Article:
We also offer Market Gift Certificates or “Market Money” tokens to thrill all of your foodie friends.
Know your Farmer,
Know your Food!
Wood artist Ken Brunk will be the OASIS representative this week. Check out his creative woodwork, and admire his functional and beautiful wooden and leather chairs.David Sutton of Port Farm will be absent this week
Food Corner – Penelope on Watermelon
Nothing echoes summer’s delight for me more than watermelon. The outer green rind of watermelon encases a flavorful fruit-blend of taste and vitamins. One small wedge (1 cup) of this watery delight has vitamin A, many of the B-vitamins, vitamin C, and is a rich source of lycopene (a carotenoid phytonutrient that is helpful for eye health). Watermelons are 92% water!
There is much to be said on selecting the best watermelon, but the general techniques include: 1. It needs to feel heavy for its size; 2. It should be dullish on the top (not shiny); 3. The bottom should have a creamy yellow-cast where it has lain on the ground; 4. And when you ‘thump’ it, the sound should be hollow. Watermelons should be washed well when you get them in the kitchen and allowed to air-dry. They can sit on the counter for several days to ripen more. Watermelons are a warm climate fruit and are best served at room temperature when you serve it for the first time – then you should wrap and refrigerate them for up to three days.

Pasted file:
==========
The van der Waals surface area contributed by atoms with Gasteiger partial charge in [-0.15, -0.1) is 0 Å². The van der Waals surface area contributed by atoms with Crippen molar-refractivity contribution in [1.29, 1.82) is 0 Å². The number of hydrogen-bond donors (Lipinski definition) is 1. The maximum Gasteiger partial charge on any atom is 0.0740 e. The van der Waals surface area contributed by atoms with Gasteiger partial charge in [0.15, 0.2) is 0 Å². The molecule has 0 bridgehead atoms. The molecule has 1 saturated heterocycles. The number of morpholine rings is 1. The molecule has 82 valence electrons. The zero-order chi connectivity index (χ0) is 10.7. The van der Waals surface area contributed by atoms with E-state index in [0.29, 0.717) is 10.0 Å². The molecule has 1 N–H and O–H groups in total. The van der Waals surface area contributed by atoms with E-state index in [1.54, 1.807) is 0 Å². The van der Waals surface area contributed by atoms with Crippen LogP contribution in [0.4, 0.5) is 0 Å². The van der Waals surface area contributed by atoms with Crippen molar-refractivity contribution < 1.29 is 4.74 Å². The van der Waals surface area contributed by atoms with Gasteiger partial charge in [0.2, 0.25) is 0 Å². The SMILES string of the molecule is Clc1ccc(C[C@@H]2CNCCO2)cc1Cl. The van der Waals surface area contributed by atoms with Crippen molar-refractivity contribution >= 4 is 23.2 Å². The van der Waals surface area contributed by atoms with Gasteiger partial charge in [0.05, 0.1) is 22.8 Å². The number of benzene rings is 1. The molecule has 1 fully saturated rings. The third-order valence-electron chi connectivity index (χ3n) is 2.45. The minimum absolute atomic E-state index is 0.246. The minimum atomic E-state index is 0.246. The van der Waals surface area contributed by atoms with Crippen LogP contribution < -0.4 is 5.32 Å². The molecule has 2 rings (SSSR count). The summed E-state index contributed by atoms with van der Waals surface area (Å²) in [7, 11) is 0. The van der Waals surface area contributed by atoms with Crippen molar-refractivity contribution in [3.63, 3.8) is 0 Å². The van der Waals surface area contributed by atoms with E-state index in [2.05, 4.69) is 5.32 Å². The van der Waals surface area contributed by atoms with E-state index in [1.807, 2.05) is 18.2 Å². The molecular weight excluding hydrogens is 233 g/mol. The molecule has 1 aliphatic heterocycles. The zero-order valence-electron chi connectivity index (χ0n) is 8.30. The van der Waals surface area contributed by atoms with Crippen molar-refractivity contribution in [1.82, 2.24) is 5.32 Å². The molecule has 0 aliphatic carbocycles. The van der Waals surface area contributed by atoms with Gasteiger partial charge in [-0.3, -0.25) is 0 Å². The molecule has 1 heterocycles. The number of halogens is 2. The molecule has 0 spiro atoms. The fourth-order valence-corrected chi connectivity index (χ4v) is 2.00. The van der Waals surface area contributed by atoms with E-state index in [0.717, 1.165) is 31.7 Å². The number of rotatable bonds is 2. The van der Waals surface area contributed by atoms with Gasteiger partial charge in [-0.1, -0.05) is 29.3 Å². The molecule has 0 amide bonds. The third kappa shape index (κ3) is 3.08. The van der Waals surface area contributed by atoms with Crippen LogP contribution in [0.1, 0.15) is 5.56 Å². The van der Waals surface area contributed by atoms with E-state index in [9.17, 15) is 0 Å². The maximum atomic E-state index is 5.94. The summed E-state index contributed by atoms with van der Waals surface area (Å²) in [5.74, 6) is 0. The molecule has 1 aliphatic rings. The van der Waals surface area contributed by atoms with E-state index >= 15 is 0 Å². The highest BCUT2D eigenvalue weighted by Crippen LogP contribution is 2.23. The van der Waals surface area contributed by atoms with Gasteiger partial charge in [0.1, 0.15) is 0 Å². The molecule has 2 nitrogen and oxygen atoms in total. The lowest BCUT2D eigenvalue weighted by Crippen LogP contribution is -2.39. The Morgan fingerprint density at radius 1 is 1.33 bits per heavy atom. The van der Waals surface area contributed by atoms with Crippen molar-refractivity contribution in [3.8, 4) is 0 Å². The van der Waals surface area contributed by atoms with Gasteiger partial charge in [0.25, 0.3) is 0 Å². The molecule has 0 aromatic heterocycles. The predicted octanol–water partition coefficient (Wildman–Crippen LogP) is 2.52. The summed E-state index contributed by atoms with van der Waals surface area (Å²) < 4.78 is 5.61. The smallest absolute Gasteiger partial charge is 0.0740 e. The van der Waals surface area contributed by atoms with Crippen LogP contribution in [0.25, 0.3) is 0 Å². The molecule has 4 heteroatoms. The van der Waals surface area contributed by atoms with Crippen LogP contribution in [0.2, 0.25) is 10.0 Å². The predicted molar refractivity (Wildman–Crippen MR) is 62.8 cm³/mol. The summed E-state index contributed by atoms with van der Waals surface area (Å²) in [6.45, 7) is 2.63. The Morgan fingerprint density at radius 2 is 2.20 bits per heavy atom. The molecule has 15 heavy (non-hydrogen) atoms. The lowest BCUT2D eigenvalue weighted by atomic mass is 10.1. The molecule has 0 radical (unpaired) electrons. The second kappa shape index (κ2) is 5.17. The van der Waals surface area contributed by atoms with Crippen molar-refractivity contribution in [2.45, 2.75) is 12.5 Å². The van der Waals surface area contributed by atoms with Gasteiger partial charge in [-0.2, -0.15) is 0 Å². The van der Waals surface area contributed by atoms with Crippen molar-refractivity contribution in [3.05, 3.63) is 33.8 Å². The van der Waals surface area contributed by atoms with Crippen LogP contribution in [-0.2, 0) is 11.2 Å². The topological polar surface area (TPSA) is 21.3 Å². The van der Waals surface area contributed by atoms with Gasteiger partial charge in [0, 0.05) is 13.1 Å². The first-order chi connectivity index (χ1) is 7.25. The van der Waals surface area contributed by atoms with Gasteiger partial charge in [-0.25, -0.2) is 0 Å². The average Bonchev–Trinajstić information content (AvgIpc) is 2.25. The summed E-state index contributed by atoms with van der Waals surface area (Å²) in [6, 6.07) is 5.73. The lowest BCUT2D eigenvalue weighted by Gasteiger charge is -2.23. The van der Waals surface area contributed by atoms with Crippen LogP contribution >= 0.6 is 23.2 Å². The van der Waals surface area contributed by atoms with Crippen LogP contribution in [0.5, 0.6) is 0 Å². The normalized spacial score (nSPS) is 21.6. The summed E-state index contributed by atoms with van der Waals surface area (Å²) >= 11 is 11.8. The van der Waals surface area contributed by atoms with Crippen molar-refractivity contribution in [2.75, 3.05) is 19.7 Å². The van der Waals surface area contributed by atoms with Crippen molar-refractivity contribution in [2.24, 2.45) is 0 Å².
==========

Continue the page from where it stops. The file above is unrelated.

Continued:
I have many cookbooks and when I perused my vintage selections, the only recipes that use watermelon are for watermelon rind pickles. I guess the ‘oldsters’ felt you did not need to define watermelon enough to devote a recipe to it or tell you how to cut it and serve it. However, there must have been a lot of watermelons to eat on the farm; the recipes reflect the frugal thought of the time… ‘waste not – want not’ and watermelon rind pickles were made in vast quantities. If you wish to make these, check out Mary Emma Showalter’s (Eby) Mennonite Community Cookbook, as well as other old Virginia books or perhaps a handwritten recipe in a family file.
Watermelon is well known as a feature fruit for dessert; some eat it as is, and others will add a sprinkle of salt on to it. If you are using salt, I recommend using pink salts or sea salt to get some natural minerals and avoid manufactured iodine. Another way to use watermelon is as a garnish for the main meal; the wet and semi-crunchy texture of the melon is a nice counterpoint to meats and the rest of the meal. You can also cube it for salads and salsa. In today’s society health-oriented blended drinks and smoothies have become very popular. This is a nutritious way to use watermelon – play with your own recipes and blends, and enjoy!